May 18, 2021

The problem of Waring | Science

The area (S) of a regular polygon of side l circumscribed to a circle of radius r is S = nlr / 2, where n is the number of sides, since we can divide the polygon into n triangles of base l and height r (the radius of the circle is the apothem of the circumscribed polygon and therefore the height of the triangles); Now, nl is the perimeter (p) of the polygon, so the formula can be written like this: S = pr / 2.

If we are increasing the number of sides of the circumscribed polygon, its area will get closer and closer to that of the circle and its perimeter to the length of the circumference; in the limit p = 2πr, then S = 2πr.r / 2 = πrtwo. In this way we have found the area of ​​the circle in the manner of Archimedes, just as we thought about last week.

The numbers 187 and 2019 are cousins ​​to each other; but my wise readers have not found any other notable characteristic, so I will pose another small challenge related to them.

Sums of powers

At the end of the eighteenth century, the English mathematician Edward Waring conjectured that, given a whole and positive exponent n, every natural number can be expressed as the sum of a limited number of nth powers, and that the maximum number of necessary addends is bounded and bound to the exponent in question. It is easier to see with a simple example: in the case of exponents 2 and 3, all natural numbers can be expressed as the sum of, at most, 4 squares and 9 cubes. Thus, 63 = 7two + 3two + 2two + 1two (Decomposition is not necessarily unique, can you find another, maybe one with less addends?). Lagrange showed that Waring was right in the case n = 2, and in 1909 Hilbert found a general demonstration, with which the conjecture ceased to be so to become certainty.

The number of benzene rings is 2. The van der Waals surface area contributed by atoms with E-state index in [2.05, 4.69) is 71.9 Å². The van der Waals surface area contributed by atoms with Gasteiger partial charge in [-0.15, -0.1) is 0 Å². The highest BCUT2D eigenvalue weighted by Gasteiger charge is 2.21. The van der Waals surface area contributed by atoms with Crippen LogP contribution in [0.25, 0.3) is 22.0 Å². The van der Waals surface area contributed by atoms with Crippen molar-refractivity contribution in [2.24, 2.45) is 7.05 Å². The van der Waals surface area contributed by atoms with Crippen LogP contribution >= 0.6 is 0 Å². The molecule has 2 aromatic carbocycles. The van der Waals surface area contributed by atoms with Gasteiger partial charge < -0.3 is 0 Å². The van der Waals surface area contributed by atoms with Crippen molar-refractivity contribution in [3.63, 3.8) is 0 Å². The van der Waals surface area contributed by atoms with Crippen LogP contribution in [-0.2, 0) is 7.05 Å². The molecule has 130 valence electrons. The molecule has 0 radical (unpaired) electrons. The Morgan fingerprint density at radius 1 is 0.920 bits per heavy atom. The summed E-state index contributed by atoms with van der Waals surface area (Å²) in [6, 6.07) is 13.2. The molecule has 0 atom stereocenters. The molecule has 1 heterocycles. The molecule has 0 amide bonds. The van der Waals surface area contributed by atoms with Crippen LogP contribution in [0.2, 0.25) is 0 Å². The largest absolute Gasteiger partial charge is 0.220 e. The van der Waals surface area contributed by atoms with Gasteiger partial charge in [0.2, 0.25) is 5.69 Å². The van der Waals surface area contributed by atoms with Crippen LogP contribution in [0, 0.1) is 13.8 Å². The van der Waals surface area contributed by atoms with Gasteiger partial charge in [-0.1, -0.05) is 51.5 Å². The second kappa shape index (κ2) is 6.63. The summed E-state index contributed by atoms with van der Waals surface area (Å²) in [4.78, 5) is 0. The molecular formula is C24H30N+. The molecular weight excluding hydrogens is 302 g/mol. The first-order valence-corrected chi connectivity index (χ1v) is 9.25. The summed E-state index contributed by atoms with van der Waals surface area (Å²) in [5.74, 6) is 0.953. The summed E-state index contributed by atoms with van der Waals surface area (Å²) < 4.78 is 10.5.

I invite my wise readers to express the numbers 187 and 2019 as the sum of 4 or less squares (and of 9 or less cubes that do not comply with an approved). And speaking of curious relationships between numbers, here is a sequence inspired by a very recent event: 16 1 2 3 5 1 … What is the next number?

Carlo Frabetti He is a writer and mathematician, a member of the New York Academy of Sciences. He has published more than 50 scientific dissemination works for adults, children and young people, among them Damn physics,Damn mathematics or The big game. He was a screenwriter The Cristal ball.